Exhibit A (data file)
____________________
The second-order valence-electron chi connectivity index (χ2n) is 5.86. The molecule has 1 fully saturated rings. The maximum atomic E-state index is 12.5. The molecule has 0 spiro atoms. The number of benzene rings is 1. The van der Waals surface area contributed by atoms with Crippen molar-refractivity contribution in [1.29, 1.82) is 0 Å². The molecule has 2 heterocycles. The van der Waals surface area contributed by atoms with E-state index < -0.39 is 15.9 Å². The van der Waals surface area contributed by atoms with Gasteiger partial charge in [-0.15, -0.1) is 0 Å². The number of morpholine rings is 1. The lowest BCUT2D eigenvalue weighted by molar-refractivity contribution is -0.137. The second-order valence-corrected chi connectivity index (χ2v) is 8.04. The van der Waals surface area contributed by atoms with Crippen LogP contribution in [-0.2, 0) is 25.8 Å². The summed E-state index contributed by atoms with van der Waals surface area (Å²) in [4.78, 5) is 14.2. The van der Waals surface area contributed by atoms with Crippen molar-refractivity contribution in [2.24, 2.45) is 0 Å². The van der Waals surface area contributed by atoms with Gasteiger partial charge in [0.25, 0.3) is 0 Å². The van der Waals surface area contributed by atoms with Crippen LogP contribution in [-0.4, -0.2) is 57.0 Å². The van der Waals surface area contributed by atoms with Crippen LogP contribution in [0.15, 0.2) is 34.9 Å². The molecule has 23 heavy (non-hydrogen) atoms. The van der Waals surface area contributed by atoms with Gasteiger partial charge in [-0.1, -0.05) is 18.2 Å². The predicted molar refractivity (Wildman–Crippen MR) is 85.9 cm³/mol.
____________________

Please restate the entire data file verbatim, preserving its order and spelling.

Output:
The second-order valence-electron chi connectivity index (χ2n) is 5.86. The molecule has 1 fully saturated rings. The maximum atomic E-state index is 12.5. The molecule has 0 spiro atoms. The number of benzene rings is 1. The van der Waals surface area contributed by atoms with Crippen molar-refractivity contribution in [1.29, 1.82) is 0 Å². The molecule has 2 heterocycles. The van der Waals surface area contributed by atoms with E-state index < -0.39 is 15.9 Å². The van der Waals surface area contributed by atoms with Gasteiger partial charge in [-0.15, -0.1) is 0 Å². The number of morpholine rings is 1. The lowest BCUT2D eigenvalue weighted by molar-refractivity contribution is -0.137. The second-order valence-corrected chi connectivity index (χ2v) is 8.04. The van der Waals surface area contributed by atoms with Crippen LogP contribution in [-0.2, 0) is 25.8 Å². The summed E-state index contributed by atoms with van der Waals surface area (Å²) in [4.78, 5) is 14.2. The van der Waals surface area contributed by atoms with Crippen molar-refractivity contribution in [2.24, 2.45) is 0 Å². The van der Waals surface area contributed by atoms with Gasteiger partial charge in [0.25, 0.3) is 0 Å². The van der Waals surface area contributed by atoms with Crippen LogP contribution in [-0.4, -0.2) is 57.0 Å². The van der Waals surface area contributed by atoms with Crippen LogP contribution in [0.15, 0.2) is 34.9 Å². The molecule has 23 heavy (non-hydrogen) atoms. The van der Waals surface area contributed by atoms with Gasteiger partial charge in [-0.1, -0.05) is 18.2 Å². The predicted molar refractivity (Wildman–Crippen MR) is 85.9 cm³/mol.